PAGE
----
Not bad power, but the ability of a decision-maker (e.g., court) to decide which side is right (or which is more correct). A judge’s power is not automatic. Every court must first decide if it has the power to decide the parties’ dispute – whether it has jurisdiction over the subject matter and the parties involved. Without such power, no further decisions can be made.
Based upon recent guidance from the U.S. Supreme Court (Wilkins v. U.S., No. 21-1164, March 28, 2023), the U.S. Court of Appeals for the Federal Circuit held that the requirement to state a sum certain under the Contract Disputes Act of 1978 is NOT a jurisdictional requirement. Failure to state a sum certain does NOT deprive the decision-maker of power. Arguments regarding sum certain are subject to “disagreement on the merits” not dismissal for lack of jurisdiction because the claimant “organiz[ed] its sub-claims in a manner different from how the [Armed Services Board of Contract Appeals] would sub-divide claims” or how the Government would have preferred the claimant have sub-divided its claims. Although “a deficient sum certain may in some circumstances be a reason to reject all or part of a claim, it does not mean the Board lacks jurisdiction entirely.” The Federal Circuit did not describe or exemplify “some circumstances,” so stay tuned for what that means.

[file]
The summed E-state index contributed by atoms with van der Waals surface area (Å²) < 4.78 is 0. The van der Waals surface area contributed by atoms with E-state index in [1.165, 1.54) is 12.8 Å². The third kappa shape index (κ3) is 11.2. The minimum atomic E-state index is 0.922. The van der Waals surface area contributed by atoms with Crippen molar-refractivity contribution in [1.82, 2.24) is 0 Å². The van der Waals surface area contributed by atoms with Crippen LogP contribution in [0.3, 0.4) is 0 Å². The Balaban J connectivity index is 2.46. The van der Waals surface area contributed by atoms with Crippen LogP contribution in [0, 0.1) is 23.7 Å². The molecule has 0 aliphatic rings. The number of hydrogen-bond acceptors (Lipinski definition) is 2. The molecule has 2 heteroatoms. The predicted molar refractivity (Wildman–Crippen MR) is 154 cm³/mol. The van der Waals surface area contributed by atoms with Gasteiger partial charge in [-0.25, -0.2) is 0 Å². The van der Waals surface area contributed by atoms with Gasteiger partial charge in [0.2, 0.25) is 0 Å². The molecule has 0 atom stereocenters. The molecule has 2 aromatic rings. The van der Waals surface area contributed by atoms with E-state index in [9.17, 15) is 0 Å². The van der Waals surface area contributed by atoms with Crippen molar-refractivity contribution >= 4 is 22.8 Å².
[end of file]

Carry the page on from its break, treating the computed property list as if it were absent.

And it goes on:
Claimants should still state a sum (or sums) certain or specific in their claims, no estimates or place-holders (see another post on this point). But now, if claimants are not specific, it can be cured without depriving the decision-maker of power to resolve the disputes.
ECC International Constructors, LLC v. Secretary of the Army, U.S. Court of Appeals, Federal Circuit, Case No. 21-2323 (August 22, 2023).